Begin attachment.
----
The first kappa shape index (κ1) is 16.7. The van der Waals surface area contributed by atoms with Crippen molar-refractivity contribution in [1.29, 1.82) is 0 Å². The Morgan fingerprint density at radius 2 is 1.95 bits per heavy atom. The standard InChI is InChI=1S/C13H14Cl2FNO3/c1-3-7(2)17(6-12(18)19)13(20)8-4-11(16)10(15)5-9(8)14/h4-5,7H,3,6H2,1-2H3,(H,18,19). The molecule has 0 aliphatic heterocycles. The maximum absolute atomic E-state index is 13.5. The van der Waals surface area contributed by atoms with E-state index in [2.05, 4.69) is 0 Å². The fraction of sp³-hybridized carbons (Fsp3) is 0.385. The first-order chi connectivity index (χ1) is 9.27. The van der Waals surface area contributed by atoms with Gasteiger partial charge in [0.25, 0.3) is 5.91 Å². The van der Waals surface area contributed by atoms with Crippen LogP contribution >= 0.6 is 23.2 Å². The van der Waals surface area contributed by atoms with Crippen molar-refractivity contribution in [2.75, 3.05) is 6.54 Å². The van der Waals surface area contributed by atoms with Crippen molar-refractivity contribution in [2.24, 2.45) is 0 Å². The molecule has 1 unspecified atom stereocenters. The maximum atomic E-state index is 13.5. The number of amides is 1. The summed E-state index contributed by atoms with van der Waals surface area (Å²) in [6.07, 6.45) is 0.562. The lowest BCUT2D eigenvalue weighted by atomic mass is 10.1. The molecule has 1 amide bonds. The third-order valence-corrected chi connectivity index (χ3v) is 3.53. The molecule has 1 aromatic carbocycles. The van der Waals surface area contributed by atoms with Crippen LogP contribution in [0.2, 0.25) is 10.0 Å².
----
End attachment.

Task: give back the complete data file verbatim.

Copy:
The first kappa shape index (κ1) is 16.7. The van der Waals surface area contributed by atoms with Crippen molar-refractivity contribution in [1.29, 1.82) is 0 Å². The Morgan fingerprint density at radius 2 is 1.95 bits per heavy atom. The standard InChI is InChI=1S/C13H14Cl2FNO3/c1-3-7(2)17(6-12(18)19)13(20)8-4-11(16)10(15)5-9(8)14/h4-5,7H,3,6H2,1-2H3,(H,18,19). The molecule has 0 aliphatic heterocycles. The maximum absolute atomic E-state index is 13.5. The van der Waals surface area contributed by atoms with E-state index in [2.05, 4.69) is 0 Å². The fraction of sp³-hybridized carbons (Fsp3) is 0.385. The first-order chi connectivity index (χ1) is 9.27. The van der Waals surface area contributed by atoms with Gasteiger partial charge in [0.25, 0.3) is 5.91 Å². The van der Waals surface area contributed by atoms with Crippen LogP contribution >= 0.6 is 23.2 Å². The van der Waals surface area contributed by atoms with Crippen molar-refractivity contribution in [2.75, 3.05) is 6.54 Å². The van der Waals surface area contributed by atoms with Crippen molar-refractivity contribution in [2.24, 2.45) is 0 Å². The molecule has 1 unspecified atom stereocenters. The maximum atomic E-state index is 13.5. The number of amides is 1. The summed E-state index contributed by atoms with van der Waals surface area (Å²) in [6.07, 6.45) is 0.562. The lowest BCUT2D eigenvalue weighted by atomic mass is 10.1. The molecule has 1 amide bonds. The third-order valence-corrected chi connectivity index (χ3v) is 3.53. The molecule has 1 aromatic carbocycles. The van der Waals surface area contributed by atoms with Crippen LogP contribution in [0.2, 0.25) is 10.0 Å².